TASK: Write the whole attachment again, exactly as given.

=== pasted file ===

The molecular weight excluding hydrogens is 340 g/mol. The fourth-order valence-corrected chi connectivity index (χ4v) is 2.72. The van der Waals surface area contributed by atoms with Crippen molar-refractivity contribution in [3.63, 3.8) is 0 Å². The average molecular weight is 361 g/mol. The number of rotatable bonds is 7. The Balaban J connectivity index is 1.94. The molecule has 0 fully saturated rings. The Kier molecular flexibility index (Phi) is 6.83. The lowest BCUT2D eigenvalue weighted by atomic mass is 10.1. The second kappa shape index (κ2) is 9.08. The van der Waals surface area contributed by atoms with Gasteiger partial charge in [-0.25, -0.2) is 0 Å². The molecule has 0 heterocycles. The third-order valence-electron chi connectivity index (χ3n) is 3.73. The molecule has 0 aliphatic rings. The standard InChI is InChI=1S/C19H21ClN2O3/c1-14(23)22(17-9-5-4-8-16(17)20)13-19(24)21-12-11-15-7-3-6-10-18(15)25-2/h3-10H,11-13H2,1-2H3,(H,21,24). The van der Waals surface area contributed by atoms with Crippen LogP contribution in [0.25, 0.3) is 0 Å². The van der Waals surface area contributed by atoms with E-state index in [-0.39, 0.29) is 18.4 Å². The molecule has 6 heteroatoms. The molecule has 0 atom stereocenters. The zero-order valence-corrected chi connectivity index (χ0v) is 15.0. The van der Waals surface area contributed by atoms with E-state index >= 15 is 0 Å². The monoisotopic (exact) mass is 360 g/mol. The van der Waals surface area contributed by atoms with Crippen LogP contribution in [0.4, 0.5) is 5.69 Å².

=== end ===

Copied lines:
The molecular weight excluding hydrogens is 340 g/mol. The fourth-order valence-corrected chi connectivity index (χ4v) is 2.72. The van der Waals surface area contributed by atoms with Crippen molar-refractivity contribution in [3.63, 3.8) is 0 Å². The average molecular weight is 361 g/mol. The number of rotatable bonds is 7. The Balaban J connectivity index is 1.94. The molecule has 0 fully saturated rings. The Kier molecular flexibility index (Phi) is 6.83. The lowest BCUT2D eigenvalue weighted by atomic mass is 10.1. The second kappa shape index (κ2) is 9.08. The van der Waals surface area contributed by atoms with Gasteiger partial charge in [-0.25, -0.2) is 0 Å². The molecule has 0 heterocycles. The third-order valence-electron chi connectivity index (χ3n) is 3.73. The molecule has 0 aliphatic rings. The standard InChI is InChI=1S/C19H21ClN2O3/c1-14(23)22(17-9-5-4-8-16(17)20)13-19(24)21-12-11-15-7-3-6-10-18(15)25-2/h3-10H,11-13H2,1-2H3,(H,21,24). The van der Waals surface area contributed by atoms with Crippen LogP contribution in [0.25, 0.3) is 0 Å². The van der Waals surface area contributed by atoms with E-state index in [-0.39, 0.29) is 18.4 Å². The molecule has 6 heteroatoms. The molecule has 0 atom stereocenters. The zero-order valence-corrected chi connectivity index (χ0v) is 15.0. The van der Waals surface area contributed by atoms with E-state index >= 15 is 0 Å². The monoisotopic (exact) mass is 360 g/mol. The van der Waals surface area contributed by atoms with Crippen LogP contribution in [0.4, 0.5) is 5.69 Å².